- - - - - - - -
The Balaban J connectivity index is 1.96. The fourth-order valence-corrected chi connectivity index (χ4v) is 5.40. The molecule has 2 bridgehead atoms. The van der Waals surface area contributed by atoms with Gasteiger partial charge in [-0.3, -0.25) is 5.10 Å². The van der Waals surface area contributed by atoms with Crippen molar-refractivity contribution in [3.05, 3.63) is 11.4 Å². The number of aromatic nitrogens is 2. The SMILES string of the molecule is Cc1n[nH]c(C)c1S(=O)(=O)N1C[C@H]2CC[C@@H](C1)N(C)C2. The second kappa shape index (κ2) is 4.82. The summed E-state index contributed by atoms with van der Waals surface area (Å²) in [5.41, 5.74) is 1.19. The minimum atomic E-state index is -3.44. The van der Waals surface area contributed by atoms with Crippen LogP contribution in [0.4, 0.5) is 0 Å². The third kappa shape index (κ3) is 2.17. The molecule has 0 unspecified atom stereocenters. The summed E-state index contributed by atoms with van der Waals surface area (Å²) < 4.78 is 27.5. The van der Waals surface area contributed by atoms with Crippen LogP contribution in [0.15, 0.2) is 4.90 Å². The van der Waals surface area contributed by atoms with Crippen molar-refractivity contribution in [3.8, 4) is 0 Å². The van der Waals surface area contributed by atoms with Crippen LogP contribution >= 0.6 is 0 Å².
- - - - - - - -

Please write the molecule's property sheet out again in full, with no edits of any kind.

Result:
The Balaban J connectivity index is 1.96. The fourth-order valence-corrected chi connectivity index (χ4v) is 5.40. The molecule has 2 bridgehead atoms. The van der Waals surface area contributed by atoms with Gasteiger partial charge in [-0.3, -0.25) is 5.10 Å². The van der Waals surface area contributed by atoms with Crippen molar-refractivity contribution in [3.05, 3.63) is 11.4 Å². The number of aromatic nitrogens is 2. The SMILES string of the molecule is Cc1n[nH]c(C)c1S(=O)(=O)N1C[C@H]2CC[C@@H](C1)N(C)C2. The second kappa shape index (κ2) is 4.82. The summed E-state index contributed by atoms with van der Waals surface area (Å²) in [5.41, 5.74) is 1.19. The minimum atomic E-state index is -3.44. The van der Waals surface area contributed by atoms with Crippen LogP contribution in [0.4, 0.5) is 0 Å². The third kappa shape index (κ3) is 2.17. The molecule has 0 unspecified atom stereocenters. The summed E-state index contributed by atoms with van der Waals surface area (Å²) < 4.78 is 27.5. The van der Waals surface area contributed by atoms with Crippen LogP contribution in [0.15, 0.2) is 4.90 Å². The van der Waals surface area contributed by atoms with Crippen molar-refractivity contribution in [3.8, 4) is 0 Å². The van der Waals surface area contributed by atoms with Crippen LogP contribution >= 0.6 is 0 Å².